For immediate release
October 31, 2007
OSHA Cites Company for Same Hazards that Led to a Worker's Death in March
MOBILE, Ala.—The Cintas Corp. is facing $196,000 in penalties for exposing Mobile workers to illegal hazards “likely to cause death or serious physical harm,” according to a citation issued this week by the U.S. Occupational Safety and Health Administration. This week’s action by OSHA marks the fifth time that government safety inspectors have cited the company for potentially lethal safety violations since a worker was killed at its Tulsa laundry in March.
“OSHA’s citation against Cintas in Mobile exposes the company’s continuing disregard for worker safety,” said Harris Raynor, UNITE HERE International Vice President and Director of the Southern Region. “Instead of preventing future tragedies, Cintas has shamefully focused on hiring expensive health and safety lobbyists, appealing safety inspectors’ findings, and unfairly shifting the blame for unsafe conditions onto employees.”
Alarmingly, OSHA uncovered “repeat” violations in Mobile for the same types of violations that led to the death of Tulsa worker Eleazar Torres Gomez. Mr. Torres Gomez was killed in March after being dragged into an industrial dryer by an unguarded conveyor. He was trapped for at least 20 minutes in heat up to 300 degrees. Washroom conveyors carry hundreds of pounds of laundry at a time from the industrial washers to the dryers.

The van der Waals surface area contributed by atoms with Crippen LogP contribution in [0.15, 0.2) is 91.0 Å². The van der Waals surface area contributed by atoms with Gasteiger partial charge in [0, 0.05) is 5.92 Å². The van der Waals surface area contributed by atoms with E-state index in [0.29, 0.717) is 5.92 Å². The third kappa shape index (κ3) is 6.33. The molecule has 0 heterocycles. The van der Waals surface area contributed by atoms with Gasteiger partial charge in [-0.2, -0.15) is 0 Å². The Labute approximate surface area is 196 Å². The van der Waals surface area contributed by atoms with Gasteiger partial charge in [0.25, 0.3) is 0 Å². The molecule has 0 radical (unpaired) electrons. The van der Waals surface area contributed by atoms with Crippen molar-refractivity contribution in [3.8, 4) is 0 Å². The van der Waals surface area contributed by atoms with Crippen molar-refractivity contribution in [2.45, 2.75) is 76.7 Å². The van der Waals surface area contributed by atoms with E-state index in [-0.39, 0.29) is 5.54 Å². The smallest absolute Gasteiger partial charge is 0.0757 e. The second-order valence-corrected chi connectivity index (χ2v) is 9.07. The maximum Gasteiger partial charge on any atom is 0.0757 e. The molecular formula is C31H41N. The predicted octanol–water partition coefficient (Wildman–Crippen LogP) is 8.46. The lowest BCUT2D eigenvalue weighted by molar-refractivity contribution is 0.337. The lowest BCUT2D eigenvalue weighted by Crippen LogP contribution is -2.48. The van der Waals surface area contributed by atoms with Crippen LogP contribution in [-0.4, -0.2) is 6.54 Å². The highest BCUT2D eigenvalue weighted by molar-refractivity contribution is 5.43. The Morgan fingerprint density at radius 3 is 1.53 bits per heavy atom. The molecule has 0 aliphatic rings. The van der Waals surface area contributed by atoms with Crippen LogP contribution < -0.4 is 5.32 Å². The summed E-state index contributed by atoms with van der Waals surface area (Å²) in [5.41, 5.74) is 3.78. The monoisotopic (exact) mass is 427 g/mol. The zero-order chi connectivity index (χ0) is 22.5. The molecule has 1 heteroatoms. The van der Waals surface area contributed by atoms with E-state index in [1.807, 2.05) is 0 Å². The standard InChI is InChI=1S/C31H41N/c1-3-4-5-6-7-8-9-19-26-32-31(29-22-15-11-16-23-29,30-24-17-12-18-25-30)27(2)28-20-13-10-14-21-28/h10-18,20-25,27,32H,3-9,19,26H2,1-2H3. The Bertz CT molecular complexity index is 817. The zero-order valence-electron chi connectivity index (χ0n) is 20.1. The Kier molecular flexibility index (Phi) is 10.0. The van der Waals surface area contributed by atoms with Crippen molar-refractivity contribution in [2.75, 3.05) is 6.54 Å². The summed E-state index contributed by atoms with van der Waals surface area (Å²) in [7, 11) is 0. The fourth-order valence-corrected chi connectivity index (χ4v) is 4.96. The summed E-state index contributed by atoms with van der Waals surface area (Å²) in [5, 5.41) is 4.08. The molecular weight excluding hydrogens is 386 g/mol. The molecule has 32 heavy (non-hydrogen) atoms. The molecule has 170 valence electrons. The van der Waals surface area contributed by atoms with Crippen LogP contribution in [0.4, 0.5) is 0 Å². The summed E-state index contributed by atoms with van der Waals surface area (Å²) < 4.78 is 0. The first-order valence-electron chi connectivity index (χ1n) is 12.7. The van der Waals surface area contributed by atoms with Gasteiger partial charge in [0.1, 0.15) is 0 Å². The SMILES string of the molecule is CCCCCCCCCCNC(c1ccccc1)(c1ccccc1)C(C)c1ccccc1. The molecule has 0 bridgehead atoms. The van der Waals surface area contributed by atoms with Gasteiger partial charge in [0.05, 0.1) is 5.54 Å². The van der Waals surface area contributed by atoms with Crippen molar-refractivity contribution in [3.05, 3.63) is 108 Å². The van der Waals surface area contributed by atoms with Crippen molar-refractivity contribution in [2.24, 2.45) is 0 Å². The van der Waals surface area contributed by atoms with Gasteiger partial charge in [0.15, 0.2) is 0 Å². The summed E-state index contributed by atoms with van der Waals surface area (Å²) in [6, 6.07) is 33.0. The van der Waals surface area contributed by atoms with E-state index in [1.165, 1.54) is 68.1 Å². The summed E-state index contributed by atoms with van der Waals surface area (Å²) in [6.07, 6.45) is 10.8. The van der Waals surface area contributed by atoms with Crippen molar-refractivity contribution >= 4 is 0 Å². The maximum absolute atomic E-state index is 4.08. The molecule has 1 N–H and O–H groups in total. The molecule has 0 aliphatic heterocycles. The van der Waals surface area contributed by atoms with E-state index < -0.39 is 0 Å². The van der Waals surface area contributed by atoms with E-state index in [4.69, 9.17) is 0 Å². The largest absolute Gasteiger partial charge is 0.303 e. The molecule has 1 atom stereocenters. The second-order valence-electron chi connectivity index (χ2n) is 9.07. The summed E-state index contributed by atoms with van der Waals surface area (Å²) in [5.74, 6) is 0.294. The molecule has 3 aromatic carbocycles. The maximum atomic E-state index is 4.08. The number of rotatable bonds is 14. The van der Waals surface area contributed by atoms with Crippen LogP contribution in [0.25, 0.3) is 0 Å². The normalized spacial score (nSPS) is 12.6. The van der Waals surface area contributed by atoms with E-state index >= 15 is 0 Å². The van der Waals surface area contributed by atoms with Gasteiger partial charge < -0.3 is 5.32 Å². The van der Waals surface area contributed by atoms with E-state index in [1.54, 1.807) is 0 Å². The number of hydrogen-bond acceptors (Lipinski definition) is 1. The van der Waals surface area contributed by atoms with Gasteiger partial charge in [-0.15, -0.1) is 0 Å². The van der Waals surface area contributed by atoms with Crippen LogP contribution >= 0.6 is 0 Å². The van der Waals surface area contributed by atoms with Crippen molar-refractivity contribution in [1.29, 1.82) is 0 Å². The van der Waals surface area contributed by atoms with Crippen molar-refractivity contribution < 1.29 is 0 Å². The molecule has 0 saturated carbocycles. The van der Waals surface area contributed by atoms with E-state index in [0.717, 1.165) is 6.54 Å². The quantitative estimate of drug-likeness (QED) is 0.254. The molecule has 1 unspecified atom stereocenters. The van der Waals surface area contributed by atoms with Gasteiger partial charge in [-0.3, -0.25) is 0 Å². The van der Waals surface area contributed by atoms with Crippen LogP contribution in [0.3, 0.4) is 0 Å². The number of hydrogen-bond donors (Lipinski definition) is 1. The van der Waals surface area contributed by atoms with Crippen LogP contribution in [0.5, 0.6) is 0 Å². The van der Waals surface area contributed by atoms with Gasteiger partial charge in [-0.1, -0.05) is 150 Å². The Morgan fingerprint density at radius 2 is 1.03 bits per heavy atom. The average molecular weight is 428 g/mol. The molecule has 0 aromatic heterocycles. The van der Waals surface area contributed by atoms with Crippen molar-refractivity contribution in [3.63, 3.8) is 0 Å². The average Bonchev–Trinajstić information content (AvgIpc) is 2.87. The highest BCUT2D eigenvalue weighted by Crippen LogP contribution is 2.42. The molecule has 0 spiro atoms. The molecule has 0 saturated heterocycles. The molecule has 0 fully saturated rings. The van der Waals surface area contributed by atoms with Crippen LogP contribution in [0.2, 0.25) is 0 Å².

Cintas did not provide the necessary guarding to protect employees from being caught on conveyors in the Mobile plant’s washroom, according to OSHA. The emergency stop button for the conveyor was also missing in Mobile, and the company did not ensure that washroom machines were properly shut down before maintenance. Workers were exposed to a potentially fatal fall hazard while they were on top of the conveyors, a hazard OSHA classified as “willful.” Willful violations are committed with “intentional disregard” for the law or “plain indifference” to worker safety.
OSHA reported 15 total violations, including: exposure to open ten-foot pits filled with waste water; exposure to “injurious corrosive” chemicals; and exposure to potentially deadly electrical shock.
In the past three months, OSHA has proposed more than $3 million in penalties for health and safety citations at Cintas. The company faces $2.78 million in fines—the largest ever in the service sector—for violations in Tulsa. Additionally, government inspectors have cited Cintas for the same kinds of lethal hazards in Ohio, Washington and California.
This month, members of the U.S. House’s Subcommittee on Education and Labor, led by Rep. Lynn Woolsey (D-Ca.), reiterated their request for an OSHA investigation into all of Cintas’s facilities. The Representatives wrote that “it is essential that OSHA uncovers as quickly as possible other locations where workers may be at risk.” Cintas, North America’s largest uniform supplier, employs more than 34,000 people and has more than 400 facilities in the United States and Canada.
Cintas workers throughout North America are standing with UNITE HERE and the Teamsters to gain better, safer jobs. Currently, both unions represent roughly 400 Cintas workers. For more information, please visit www.uniformjustice.org.